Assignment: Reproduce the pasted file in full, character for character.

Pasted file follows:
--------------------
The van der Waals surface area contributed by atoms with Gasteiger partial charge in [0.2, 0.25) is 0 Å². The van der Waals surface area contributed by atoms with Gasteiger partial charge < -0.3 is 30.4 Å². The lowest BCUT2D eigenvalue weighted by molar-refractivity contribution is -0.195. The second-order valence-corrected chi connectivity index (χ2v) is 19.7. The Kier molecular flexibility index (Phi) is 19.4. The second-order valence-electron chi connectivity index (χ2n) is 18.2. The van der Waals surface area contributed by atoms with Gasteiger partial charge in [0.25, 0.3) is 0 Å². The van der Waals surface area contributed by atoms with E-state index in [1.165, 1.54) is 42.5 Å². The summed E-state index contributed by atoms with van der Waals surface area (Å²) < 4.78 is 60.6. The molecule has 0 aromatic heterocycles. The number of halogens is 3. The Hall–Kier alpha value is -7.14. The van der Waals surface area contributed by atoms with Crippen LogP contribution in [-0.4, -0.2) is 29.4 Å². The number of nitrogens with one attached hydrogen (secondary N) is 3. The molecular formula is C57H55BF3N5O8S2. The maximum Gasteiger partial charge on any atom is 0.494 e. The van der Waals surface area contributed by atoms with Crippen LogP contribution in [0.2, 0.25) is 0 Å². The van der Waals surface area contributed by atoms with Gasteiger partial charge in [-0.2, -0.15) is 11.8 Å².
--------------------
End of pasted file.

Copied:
The van der Waals surface area contributed by atoms with Gasteiger partial charge in [0.2, 0.25) is 0 Å². The van der Waals surface area contributed by atoms with Gasteiger partial charge < -0.3 is 30.4 Å². The lowest BCUT2D eigenvalue weighted by molar-refractivity contribution is -0.195. The second-order valence-corrected chi connectivity index (χ2v) is 19.7. The Kier molecular flexibility index (Phi) is 19.4. The second-order valence-electron chi connectivity index (χ2n) is 18.2. The van der Waals surface area contributed by atoms with Gasteiger partial charge in [0.25, 0.3) is 0 Å². The van der Waals surface area contributed by atoms with E-state index in [1.165, 1.54) is 42.5 Å². The summed E-state index contributed by atoms with van der Waals surface area (Å²) < 4.78 is 60.6. The molecule has 0 aromatic heterocycles. The number of halogens is 3. The Hall–Kier alpha value is -7.14. The van der Waals surface area contributed by atoms with Crippen LogP contribution in [-0.4, -0.2) is 29.4 Å². The number of nitrogens with one attached hydrogen (secondary N) is 3. The molecular formula is C57H55BF3N5O8S2. The maximum Gasteiger partial charge on any atom is 0.494 e. The van der Waals surface area contributed by atoms with Crippen LogP contribution in [0.2, 0.25) is 0 Å². The van der Waals surface area contributed by atoms with Gasteiger partial charge in [-0.2, -0.15) is 11.8 Å².